I work in the long term care setting and with upcoming changes to our payment system, the ICD-10-CM coding will be up front and center. So specific & accurate coding will be imperative. In our setting there is a clinical assessment which can only be signed off by an RN, I have always hoped that coding would follow that same requirement. Where the diagnoses added onto a claim, must be signed off by either an RHIT or RHIA. I have worked in LTC for some time and have seen some crazy inaccurate codes assigned by staff which were 'given' the duty of coding with little to no training. I am seeing now more denials based on inaccurate code assignment. Having that RHIT or RHIA audit those codes prior to the claim being submitted would provide that review from someone which has the training and understands, not only the book, but the coding guidelines and coding clinic references. I would love to see that within AHIMA's Vision for Transformation.
Shan Miller, RHIA
Sharon Hekimian, RHIT CCS
PH # 781-453-5215
HOME OFFICE # 617-312-9205
FAX # 781-453-5783 ATTN: SHARON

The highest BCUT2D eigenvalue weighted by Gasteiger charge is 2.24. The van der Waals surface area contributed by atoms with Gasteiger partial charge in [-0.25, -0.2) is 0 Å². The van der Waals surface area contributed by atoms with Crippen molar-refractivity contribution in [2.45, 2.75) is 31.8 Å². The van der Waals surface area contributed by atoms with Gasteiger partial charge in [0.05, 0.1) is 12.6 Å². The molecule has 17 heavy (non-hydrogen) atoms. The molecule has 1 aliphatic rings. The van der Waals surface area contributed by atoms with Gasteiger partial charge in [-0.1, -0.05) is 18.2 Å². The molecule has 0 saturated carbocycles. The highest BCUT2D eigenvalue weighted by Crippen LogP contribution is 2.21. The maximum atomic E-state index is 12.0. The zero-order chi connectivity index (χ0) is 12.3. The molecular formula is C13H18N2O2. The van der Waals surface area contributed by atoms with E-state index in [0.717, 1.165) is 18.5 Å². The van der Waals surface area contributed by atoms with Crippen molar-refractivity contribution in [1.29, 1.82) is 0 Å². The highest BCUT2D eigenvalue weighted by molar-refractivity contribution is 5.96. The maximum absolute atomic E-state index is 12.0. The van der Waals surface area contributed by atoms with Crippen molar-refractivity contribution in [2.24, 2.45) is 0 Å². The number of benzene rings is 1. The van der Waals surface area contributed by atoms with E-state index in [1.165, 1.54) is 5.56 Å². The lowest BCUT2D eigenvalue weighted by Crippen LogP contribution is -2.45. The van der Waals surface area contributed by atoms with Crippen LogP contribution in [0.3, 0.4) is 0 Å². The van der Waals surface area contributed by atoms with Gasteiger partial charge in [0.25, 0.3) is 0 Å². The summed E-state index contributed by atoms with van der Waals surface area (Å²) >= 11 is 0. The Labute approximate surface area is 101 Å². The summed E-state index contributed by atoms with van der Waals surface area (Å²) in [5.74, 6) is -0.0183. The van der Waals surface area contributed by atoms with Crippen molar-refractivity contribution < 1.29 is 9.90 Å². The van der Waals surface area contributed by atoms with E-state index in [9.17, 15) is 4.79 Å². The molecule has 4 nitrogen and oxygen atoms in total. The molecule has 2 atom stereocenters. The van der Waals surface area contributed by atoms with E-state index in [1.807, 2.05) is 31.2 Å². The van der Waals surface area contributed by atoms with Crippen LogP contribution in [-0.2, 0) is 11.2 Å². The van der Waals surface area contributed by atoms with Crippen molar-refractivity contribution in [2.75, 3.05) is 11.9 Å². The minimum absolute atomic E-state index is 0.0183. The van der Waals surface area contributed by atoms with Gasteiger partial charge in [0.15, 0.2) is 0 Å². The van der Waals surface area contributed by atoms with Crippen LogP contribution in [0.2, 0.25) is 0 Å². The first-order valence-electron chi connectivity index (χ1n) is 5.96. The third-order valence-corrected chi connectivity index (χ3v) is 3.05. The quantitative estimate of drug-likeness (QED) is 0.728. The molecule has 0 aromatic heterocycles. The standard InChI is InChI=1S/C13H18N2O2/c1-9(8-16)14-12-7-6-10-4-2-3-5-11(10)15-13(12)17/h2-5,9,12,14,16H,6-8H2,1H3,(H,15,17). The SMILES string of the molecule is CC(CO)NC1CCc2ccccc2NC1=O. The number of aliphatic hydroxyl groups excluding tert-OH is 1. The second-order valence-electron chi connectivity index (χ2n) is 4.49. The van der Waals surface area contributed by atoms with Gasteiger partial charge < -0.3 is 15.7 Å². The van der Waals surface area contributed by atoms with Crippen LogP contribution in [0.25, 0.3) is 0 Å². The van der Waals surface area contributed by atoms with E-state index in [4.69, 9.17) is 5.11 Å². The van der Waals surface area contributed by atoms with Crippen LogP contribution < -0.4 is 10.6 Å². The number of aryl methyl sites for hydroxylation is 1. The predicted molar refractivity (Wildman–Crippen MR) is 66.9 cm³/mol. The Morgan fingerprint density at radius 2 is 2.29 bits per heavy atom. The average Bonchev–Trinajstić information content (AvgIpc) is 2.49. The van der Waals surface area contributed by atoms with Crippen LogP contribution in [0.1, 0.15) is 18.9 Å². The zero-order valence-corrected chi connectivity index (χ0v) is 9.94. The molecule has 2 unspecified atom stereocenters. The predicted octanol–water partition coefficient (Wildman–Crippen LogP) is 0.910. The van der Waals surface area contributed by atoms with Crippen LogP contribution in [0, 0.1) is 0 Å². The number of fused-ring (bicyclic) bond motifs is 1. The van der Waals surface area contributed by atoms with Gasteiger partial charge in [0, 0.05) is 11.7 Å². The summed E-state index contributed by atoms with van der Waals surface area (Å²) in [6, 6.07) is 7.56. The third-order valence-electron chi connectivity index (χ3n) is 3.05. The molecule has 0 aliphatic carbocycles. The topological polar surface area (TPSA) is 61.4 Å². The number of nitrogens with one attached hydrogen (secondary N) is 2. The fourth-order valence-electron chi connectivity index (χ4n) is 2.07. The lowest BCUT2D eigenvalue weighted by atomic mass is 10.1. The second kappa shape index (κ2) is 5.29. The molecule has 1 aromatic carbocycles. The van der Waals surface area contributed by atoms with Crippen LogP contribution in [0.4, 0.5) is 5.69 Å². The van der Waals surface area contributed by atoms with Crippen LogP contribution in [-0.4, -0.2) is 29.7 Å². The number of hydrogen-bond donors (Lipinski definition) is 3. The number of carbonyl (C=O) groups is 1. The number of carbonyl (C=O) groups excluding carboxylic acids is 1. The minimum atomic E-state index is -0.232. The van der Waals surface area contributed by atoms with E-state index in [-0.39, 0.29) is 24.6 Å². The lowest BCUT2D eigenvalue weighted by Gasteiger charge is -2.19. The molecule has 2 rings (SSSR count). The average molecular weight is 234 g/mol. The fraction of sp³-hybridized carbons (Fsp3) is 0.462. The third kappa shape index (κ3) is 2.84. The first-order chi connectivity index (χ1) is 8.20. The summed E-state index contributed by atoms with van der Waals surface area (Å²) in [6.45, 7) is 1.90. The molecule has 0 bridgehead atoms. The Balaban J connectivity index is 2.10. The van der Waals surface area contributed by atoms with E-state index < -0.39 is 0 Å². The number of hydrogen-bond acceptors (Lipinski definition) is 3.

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No. I believe you dilute the value of certifications by having too many. Creating a certification just to "compete" with another organization isn't good use of finances. AHIMA now is becoming like AAPC, jack of all trades but master of NONE. Before, they were known for Inpatient/hospital coding. Now, since they have literally abandon the CCS to create new certifications, they are lagging. The pass rate is almost 80% which is way higher than when I took it in 2013 (passing rate was low 40%). So, instead of having the CCS certification that use to "mean something," they have CCS's now that cannot find jobs. So, I don't think extra certifications will help.AHIMA must create excitement and bring in young talent to run the organization under the direction of past directors. If we continue to vote the same people year after year after year without instilling fresh eyes and ears, it will continue to dwindle. We must think outside the box and not be afraid to color past the lines. For one, I think we have to work with other federal and private organizations such as OIG, AHIA, HCCA rather than being siloed. Recently, HCCA worked with OIG in creating a resource called "Measuring Compliance Program Effectiveness: A Resource Guide." AHIA worked with HCCA on creating Whitepapers on Auditing and Monitoring Guidance. So, maybe AHIMA can work with CMS to come up with acceptable documentation standards? Or work with HCCA on Compliance guidance in a particular area? Right now, HCCA believes a coder should be AAPC certified. BUT, when majority of Compliance risks as identified by OIG are hospital based and DRG related, AAPC credentialed individual are for the most part useless. AHIMA credentials are best known for that (CCS, CDIP), not AAPC. If you were a compliance officer and did not know that, you would have hired someone with AAPC credentials because the HCCA said so. So, collaboration is imperative for growth.That is my soapbox for today. Have a great Thanksgiving everyone!